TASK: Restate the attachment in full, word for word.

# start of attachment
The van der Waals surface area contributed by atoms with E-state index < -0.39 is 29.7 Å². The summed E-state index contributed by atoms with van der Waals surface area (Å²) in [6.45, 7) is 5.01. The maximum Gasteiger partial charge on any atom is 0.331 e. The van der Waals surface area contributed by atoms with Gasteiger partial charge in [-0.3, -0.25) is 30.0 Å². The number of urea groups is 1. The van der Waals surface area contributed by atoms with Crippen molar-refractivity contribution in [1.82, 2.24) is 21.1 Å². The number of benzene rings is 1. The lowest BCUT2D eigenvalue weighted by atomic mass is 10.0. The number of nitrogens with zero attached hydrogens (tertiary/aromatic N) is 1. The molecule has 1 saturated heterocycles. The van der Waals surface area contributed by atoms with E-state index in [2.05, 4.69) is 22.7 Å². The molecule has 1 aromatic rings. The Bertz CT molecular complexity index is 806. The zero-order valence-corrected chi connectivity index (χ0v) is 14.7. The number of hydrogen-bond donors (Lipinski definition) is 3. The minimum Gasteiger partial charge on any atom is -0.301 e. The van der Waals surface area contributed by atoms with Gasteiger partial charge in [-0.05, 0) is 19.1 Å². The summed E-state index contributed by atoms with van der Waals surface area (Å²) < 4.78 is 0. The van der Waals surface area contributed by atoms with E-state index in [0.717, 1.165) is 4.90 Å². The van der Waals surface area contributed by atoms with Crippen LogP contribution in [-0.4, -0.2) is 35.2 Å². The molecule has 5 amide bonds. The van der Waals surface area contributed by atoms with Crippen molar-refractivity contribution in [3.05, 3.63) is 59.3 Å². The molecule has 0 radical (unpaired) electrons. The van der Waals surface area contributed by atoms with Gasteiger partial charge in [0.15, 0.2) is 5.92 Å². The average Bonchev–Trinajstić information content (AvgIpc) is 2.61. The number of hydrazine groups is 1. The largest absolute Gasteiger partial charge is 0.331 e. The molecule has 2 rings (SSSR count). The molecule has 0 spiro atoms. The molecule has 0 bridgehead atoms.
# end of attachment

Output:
The van der Waals surface area contributed by atoms with E-state index < -0.39 is 29.7 Å². The summed E-state index contributed by atoms with van der Waals surface area (Å²) in [6.45, 7) is 5.01. The maximum Gasteiger partial charge on any atom is 0.331 e. The van der Waals surface area contributed by atoms with Gasteiger partial charge in [-0.3, -0.25) is 30.0 Å². The number of urea groups is 1. The van der Waals surface area contributed by atoms with Crippen molar-refractivity contribution in [1.82, 2.24) is 21.1 Å². The number of benzene rings is 1. The lowest BCUT2D eigenvalue weighted by atomic mass is 10.0. The number of nitrogens with zero attached hydrogens (tertiary/aromatic N) is 1. The molecule has 1 saturated heterocycles. The van der Waals surface area contributed by atoms with E-state index in [2.05, 4.69) is 22.7 Å². The molecule has 1 aromatic rings. The Bertz CT molecular complexity index is 806. The zero-order valence-corrected chi connectivity index (χ0v) is 14.7. The number of hydrogen-bond donors (Lipinski definition) is 3. The minimum Gasteiger partial charge on any atom is -0.301 e. The van der Waals surface area contributed by atoms with Gasteiger partial charge in [-0.05, 0) is 19.1 Å². The summed E-state index contributed by atoms with van der Waals surface area (Å²) < 4.78 is 0. The van der Waals surface area contributed by atoms with E-state index in [0.717, 1.165) is 4.90 Å². The van der Waals surface area contributed by atoms with Crippen LogP contribution in [-0.4, -0.2) is 35.2 Å². The molecule has 5 amide bonds. The van der Waals surface area contributed by atoms with Crippen molar-refractivity contribution in [3.05, 3.63) is 59.3 Å². The molecule has 0 radical (unpaired) electrons. The van der Waals surface area contributed by atoms with Gasteiger partial charge in [0.15, 0.2) is 5.92 Å². The average Bonchev–Trinajstić information content (AvgIpc) is 2.61. The number of hydrazine groups is 1. The largest absolute Gasteiger partial charge is 0.331 e. The molecule has 2 rings (SSSR count). The molecule has 0 spiro atoms. The molecule has 0 bridgehead atoms.